Sustainability Part II – Nature’s Rights

Does sustainability mean anything in a business context, or is it just another overused catchword like prefixing all pronouncements with ‘Green’?  Our technical culture enables us to borrow from other times and places. This is often couched in weasel words; instead we should say what we mean and hold business and the state to the same benchmark. When we pollute:

  • build on food-growing land and move food away from where we live
  • burn fossil fuel or ‘rubbish’ and put carbon and toxins into the atmosphere
  • send stormwater to the sea where it causes algal blooms
oil road dunedin 759 96dpi
Vehicle to road to drain to stream to sea

and then allow these actions to be green-washed, these affronts become someone else’s problem; now and into the future. Conventional economics relies on this by treating  impacts beyond the here-and-now as externalities  – usually hard to price items not included in the bottom line, like a life-supporting atmosphere.  Valuing nature has a downside too, in that economists view ‘value’ as tradeable (a future post will look at a viable alternative – giving nature Personhood). This all seems a long way from landscape but …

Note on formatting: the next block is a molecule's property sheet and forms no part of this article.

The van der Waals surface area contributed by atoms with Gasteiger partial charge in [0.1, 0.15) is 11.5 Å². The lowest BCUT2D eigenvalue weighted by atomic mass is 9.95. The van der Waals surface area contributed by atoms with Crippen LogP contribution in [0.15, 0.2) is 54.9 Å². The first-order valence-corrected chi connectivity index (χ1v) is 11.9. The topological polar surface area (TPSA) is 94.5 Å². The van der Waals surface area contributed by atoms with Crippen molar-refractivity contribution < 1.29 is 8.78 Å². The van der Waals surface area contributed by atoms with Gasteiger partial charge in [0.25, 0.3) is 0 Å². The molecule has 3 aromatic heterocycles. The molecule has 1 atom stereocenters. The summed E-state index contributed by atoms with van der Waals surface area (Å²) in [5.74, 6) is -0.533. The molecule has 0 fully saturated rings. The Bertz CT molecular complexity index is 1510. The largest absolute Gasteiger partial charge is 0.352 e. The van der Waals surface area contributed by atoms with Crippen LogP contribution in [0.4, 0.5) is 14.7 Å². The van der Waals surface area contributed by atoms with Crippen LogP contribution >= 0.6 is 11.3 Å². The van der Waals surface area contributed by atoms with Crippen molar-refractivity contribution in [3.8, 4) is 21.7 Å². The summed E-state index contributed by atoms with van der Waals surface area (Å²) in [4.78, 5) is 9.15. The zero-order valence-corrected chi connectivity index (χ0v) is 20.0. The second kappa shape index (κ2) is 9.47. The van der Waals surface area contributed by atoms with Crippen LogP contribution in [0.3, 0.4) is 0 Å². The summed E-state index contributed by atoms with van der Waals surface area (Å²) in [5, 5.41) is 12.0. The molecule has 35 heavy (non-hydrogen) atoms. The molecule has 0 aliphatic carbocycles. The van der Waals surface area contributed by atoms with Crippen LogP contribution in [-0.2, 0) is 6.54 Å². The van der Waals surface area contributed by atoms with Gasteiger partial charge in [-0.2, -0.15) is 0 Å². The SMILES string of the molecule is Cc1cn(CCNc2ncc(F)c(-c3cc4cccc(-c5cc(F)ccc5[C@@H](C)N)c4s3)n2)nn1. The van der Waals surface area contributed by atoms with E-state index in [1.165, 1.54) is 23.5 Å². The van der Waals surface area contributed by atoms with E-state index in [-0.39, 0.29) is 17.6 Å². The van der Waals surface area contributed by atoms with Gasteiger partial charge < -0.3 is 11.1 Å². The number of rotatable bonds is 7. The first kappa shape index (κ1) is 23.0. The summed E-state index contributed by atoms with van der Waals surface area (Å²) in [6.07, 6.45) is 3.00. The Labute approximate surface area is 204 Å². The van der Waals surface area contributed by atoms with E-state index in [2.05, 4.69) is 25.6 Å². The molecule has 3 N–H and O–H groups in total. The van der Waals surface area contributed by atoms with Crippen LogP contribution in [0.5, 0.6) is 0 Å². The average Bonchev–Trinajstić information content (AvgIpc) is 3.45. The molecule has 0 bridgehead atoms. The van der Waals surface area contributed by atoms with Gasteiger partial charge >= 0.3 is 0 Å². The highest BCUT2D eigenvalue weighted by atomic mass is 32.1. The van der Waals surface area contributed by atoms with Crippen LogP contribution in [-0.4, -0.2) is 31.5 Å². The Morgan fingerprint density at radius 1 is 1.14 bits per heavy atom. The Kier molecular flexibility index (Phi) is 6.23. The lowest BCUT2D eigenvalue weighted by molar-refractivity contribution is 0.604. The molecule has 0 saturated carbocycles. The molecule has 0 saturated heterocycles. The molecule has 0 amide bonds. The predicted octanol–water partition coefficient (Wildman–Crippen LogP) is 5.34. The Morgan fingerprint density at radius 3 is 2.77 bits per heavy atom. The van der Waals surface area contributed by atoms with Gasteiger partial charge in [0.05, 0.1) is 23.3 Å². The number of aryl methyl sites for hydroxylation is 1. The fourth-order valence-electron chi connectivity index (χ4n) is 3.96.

camouflaging tire burning with tree waste b
Camouflaging tyre burning (black smoke at left) with white smoke of tree waste

we live on a finite planet – throwing things away is an oxymoron. Where is this ‘away’ anyway? This is what ‘away’ usually looks like:

Plastic softeners, 2300 AD here we come… Oh, and look at that pristine coastline!

To do more than just survive, humanity has to start living again on the land, becoming Local (from old French – ‘relating to a place’), even native to where we are, and growing into our neighborhoods. Smartphones, jet-travel and credit are useful things but they lead to a loss of living here and now, and experiencing life as the natural species we are.

Posted by Nigel, Growplan (2017)



4 thoughts on “Sustainability Part II – Nature’s Rights

Add yours

  1. I agree with what you write, Nigel. But apart from some obvious actions we should avoid, such as intentional and wanton pollution, most of us engage in everyday, detrimental activities, such as heating houses, driving cars, using cellphones, and flying in airlines. How do we balance what is good for the planet, with the comfort and luxury we have grown accustomed to?

    1. Well, I think it is likely we shall have some ‘balance’ forced upon us as scarce resources peak (e.g. oil and Phosphorus) and the life-supporting ability of Earth is diminished – warming aside an equally-troubling (and largely ignored) aspect is the depression of nutrition in plants (vitamins, minerals and protein). Better to get used to living more simply now and learn some real skills for the near future.

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